ES&S did not dispute that the firewalls the researchers found are ES&S systems; the company said it had no way of knowing one way or the other. Motherboard offered to provide the company with the IP addresses the researchers found for the firewalls, but the company said in an email that it doesn’t store customer IP addresses and therefore wouldn’t be able to tell if the systems belong to its clients.
Because the researchers only began looking for the systems last year, it’s not known how long they’ve been online, but it’s likely that some have been connected to the internet for years, going back to whenever a county first began to use modems to transmit election results.
ES&S has been selling systems with modems to transmit results for more than a decade. Wisconsin approved the use of its current ES&S DS200 optical scan voting machines, with modem transmission capability, in September 2015, but its previous generation of ES&S optical scan machines also used modems for transmitting results. It’s not clear if they used the same firewall and backend configuration.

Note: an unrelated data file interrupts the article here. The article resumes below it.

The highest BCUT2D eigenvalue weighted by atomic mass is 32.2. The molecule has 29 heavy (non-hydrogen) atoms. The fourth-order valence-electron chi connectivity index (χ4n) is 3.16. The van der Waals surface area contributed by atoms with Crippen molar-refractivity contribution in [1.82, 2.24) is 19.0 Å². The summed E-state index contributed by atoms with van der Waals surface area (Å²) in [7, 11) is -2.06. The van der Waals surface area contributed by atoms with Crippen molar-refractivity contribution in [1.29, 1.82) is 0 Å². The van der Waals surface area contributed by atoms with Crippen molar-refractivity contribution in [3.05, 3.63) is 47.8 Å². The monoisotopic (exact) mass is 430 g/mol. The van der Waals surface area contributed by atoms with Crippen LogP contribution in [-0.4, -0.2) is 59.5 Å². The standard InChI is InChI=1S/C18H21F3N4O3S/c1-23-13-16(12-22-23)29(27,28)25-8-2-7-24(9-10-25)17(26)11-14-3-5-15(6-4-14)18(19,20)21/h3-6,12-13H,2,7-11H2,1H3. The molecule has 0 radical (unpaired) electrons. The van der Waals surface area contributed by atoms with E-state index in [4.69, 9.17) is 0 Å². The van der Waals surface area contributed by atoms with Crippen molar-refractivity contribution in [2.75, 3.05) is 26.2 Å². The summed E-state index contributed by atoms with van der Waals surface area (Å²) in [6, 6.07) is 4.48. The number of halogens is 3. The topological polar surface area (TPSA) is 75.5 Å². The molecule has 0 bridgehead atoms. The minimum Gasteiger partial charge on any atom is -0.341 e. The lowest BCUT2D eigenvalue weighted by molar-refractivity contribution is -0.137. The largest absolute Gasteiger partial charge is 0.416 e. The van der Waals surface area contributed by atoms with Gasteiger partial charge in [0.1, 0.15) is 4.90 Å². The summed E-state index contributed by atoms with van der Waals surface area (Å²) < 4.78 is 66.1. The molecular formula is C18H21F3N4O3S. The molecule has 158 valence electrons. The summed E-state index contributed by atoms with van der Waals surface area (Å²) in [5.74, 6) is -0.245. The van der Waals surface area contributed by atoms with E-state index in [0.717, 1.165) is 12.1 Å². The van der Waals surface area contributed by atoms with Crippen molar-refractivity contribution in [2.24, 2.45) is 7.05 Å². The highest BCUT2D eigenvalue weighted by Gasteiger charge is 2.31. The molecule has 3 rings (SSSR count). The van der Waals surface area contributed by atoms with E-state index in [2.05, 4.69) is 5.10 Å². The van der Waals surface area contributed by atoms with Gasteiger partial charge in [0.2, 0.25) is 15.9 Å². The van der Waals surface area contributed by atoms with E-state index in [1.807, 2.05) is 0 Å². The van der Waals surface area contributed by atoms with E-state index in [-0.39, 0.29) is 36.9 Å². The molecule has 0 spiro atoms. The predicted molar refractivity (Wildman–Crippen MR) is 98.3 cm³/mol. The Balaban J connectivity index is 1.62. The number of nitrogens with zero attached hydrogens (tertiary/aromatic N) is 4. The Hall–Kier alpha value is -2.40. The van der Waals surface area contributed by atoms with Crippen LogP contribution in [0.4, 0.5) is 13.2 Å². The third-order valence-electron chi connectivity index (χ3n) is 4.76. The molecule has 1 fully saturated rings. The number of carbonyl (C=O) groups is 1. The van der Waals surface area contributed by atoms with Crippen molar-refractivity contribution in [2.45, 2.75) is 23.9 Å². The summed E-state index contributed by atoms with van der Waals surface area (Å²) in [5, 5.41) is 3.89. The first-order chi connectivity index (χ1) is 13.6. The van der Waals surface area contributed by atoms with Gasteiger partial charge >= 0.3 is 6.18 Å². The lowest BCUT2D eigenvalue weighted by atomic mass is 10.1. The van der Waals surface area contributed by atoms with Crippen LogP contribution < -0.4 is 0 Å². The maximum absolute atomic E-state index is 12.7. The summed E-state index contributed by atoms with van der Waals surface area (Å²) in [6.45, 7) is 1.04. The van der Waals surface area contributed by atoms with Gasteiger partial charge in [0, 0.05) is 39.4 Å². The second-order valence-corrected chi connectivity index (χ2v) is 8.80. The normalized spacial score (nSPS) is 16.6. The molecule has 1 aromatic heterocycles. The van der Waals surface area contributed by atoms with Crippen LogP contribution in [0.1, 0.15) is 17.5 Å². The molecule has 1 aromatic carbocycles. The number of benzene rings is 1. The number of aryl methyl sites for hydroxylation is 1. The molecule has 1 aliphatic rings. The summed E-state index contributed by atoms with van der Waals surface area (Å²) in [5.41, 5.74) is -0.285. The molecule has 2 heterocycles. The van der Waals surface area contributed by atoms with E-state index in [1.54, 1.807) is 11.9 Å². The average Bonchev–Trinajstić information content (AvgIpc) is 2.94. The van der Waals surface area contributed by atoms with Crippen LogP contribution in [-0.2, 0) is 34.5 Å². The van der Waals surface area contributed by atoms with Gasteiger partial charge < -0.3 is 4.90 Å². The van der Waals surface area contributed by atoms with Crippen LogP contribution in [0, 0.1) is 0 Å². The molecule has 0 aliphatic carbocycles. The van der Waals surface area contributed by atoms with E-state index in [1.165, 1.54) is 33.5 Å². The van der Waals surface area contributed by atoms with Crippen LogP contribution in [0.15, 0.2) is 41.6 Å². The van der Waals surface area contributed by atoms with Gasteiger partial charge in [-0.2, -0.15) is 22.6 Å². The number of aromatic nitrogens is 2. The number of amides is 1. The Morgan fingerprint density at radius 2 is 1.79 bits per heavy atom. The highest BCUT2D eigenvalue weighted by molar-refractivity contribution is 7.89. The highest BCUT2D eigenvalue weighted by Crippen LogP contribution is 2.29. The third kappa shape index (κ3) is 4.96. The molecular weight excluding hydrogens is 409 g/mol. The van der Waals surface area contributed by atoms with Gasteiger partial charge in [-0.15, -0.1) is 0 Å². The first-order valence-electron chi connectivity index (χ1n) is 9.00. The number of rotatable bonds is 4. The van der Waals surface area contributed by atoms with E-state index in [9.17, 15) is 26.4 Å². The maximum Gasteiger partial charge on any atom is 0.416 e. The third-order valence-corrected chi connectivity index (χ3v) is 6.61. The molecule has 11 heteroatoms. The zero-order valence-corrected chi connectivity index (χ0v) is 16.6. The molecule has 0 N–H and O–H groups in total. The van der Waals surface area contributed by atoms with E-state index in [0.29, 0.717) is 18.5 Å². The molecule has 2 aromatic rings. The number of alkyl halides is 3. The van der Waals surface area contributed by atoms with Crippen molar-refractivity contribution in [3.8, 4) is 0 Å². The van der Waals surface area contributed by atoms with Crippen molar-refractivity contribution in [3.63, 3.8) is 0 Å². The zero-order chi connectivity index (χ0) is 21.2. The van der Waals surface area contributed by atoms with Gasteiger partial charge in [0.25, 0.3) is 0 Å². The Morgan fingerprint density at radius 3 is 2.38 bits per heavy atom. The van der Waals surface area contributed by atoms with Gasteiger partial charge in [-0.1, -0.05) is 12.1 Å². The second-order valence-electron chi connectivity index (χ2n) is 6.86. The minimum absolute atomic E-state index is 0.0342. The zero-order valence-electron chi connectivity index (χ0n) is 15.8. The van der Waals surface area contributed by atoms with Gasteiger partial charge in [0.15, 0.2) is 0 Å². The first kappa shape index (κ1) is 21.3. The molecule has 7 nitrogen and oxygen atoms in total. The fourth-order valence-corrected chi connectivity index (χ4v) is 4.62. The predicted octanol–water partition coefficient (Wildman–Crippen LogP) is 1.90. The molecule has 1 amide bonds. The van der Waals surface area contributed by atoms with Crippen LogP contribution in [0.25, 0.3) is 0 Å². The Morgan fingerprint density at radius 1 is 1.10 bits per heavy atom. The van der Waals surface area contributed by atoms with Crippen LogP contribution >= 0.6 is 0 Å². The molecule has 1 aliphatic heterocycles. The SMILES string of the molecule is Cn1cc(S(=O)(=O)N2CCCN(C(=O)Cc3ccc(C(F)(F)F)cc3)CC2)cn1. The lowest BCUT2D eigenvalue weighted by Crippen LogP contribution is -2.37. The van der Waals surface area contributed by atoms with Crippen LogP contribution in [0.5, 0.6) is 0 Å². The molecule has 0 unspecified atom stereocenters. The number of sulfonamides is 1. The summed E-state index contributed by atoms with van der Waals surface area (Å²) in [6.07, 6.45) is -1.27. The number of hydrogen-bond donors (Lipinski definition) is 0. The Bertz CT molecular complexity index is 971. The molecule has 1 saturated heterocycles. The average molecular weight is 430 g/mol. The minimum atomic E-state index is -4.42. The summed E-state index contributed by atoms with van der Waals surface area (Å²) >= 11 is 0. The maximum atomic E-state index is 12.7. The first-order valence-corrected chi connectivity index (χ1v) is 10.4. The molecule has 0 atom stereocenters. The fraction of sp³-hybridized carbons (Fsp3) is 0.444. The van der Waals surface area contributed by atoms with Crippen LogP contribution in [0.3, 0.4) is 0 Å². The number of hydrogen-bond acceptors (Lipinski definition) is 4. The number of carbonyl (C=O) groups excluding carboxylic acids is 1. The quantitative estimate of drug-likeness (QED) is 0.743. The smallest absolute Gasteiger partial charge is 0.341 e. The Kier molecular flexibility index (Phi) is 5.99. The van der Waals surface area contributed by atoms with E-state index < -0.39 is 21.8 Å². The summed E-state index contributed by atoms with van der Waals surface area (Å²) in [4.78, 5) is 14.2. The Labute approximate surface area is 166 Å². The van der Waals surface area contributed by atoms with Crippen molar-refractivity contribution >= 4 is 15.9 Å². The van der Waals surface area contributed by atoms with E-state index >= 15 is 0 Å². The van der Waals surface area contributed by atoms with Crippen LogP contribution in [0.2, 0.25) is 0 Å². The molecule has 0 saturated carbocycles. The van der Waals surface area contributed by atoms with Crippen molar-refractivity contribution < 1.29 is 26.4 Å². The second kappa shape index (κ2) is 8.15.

Although election security experts oppose electronically transmitting votes at all, if a county is going to do it, the equipment set up to receive the results should not be connected to the internet when the system is not being used. It serves no other purpose than to receive results.
“While the [reporting systems] are secure, ES&S recommends that they only be connected to the internet when they are being tested or in use in order to minimize possible threats,” a statement sent to Motherboard from ES&S and the Wisconsin Election Commission says.
But Hursti told Motherboard it makes little difference how long election systems are connected; any connectivity at all opens them to potential attacks.